This morning, senior care online marketplace Kindly Care announced that it has brought in $5.4 million in a Series A financing round led by Javelin Venture Partners. The company plans to use the money to expand the product offerings and support national expansion.
The service offers an alternative to going through a traditional home agency. Instead, customers can use the platform to search for caregivers that have already undergone background checks. Part of the idea is take some of the logistical burden off of families which includes helping with tax requirements and payroll.
“Hiring a private caregiver is incredibly hard. There are numerous labor and tax regulations to consider, as well as challenges like vetting and staffing to overcome. But outsourcing the care to agencies is far too expensive for many people. Kindly Care's platform allows families to enjoy the best of both worlds — convenience, safety and compliance of agencies and the savings and control of the private hire model,” Alex Gurevich, managing director at Javelin Venture Partners, who will be joining Kindly Care’s board of directors, said in a statement.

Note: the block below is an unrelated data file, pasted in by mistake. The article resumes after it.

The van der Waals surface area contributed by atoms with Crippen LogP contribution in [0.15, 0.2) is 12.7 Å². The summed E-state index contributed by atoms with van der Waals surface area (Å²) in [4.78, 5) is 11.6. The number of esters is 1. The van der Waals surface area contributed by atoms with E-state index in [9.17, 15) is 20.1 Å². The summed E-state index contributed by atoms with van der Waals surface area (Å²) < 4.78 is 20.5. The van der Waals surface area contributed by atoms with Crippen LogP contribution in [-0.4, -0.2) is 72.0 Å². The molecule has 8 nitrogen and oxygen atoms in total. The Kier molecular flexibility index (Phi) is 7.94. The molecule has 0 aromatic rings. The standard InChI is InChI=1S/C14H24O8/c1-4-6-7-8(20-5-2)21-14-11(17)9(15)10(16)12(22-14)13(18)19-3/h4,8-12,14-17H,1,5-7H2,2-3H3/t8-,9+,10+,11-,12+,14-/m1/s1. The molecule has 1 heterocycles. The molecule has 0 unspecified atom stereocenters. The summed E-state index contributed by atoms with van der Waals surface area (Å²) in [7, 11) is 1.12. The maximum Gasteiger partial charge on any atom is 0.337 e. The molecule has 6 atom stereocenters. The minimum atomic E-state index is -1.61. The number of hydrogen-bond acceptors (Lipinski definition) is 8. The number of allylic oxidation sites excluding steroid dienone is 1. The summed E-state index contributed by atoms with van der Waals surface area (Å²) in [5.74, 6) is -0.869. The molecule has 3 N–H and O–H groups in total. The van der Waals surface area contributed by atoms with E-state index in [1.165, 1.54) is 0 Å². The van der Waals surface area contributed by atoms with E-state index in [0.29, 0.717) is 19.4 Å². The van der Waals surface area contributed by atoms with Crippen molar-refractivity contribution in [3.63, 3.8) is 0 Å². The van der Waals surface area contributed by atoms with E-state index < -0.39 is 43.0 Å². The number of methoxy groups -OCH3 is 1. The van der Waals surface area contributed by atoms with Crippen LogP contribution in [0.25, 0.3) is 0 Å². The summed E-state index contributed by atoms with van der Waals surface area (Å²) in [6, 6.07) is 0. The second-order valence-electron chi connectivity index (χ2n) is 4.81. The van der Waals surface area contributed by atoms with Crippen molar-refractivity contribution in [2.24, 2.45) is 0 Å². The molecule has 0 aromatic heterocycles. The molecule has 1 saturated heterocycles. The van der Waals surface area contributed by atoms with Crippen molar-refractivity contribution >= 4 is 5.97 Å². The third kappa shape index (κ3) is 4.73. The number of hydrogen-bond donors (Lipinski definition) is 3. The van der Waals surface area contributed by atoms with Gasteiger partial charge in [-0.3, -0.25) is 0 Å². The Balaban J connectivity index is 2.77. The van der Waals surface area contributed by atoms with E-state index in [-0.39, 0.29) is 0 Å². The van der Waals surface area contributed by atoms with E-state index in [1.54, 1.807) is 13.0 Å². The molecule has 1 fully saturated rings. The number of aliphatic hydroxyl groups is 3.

Seniors and their families can look at caregivers' profiles on the platform then bring them in for an in-person interview. In addition to the caregivers credentials, their profile includes a video. It is up to the family and caregiver to negotiate an hourly rate. After this the platform can set up a payroll. The platform also has the ability to keep track of a patient’s specific physical or mental needs.
This latest funding announcement brings the San Francisco-startup’s total funding to $9.5 million. In 2016 the company landed $3.1 million in seed funding.
“When we started this journey four years ago, we were confident there were millions of families who were paying their caregivers under the table, and who would be willing to formalize those relationships if there was an easy to use framework that ensured compliance with all labor and tax regulations,” cofounder and CEO Igor Lebovic said in a statement. “We're excited to see that our product is resonating with families and caregivers."
Digitally-enabled home care has proven both a popular space for entrepreneurs and a tumultuous one. While one company, Home Hero, was forced to pivot out of the space last year, another, CareLinx, was able to get acquired in September by a larger firm. A third, London-based Cera, is currently facing allegations of forging online reviews and lying about partnerships. One of the best-funded startups in the space, Honor, raised $50 million in May bringing its total funding to $115 million.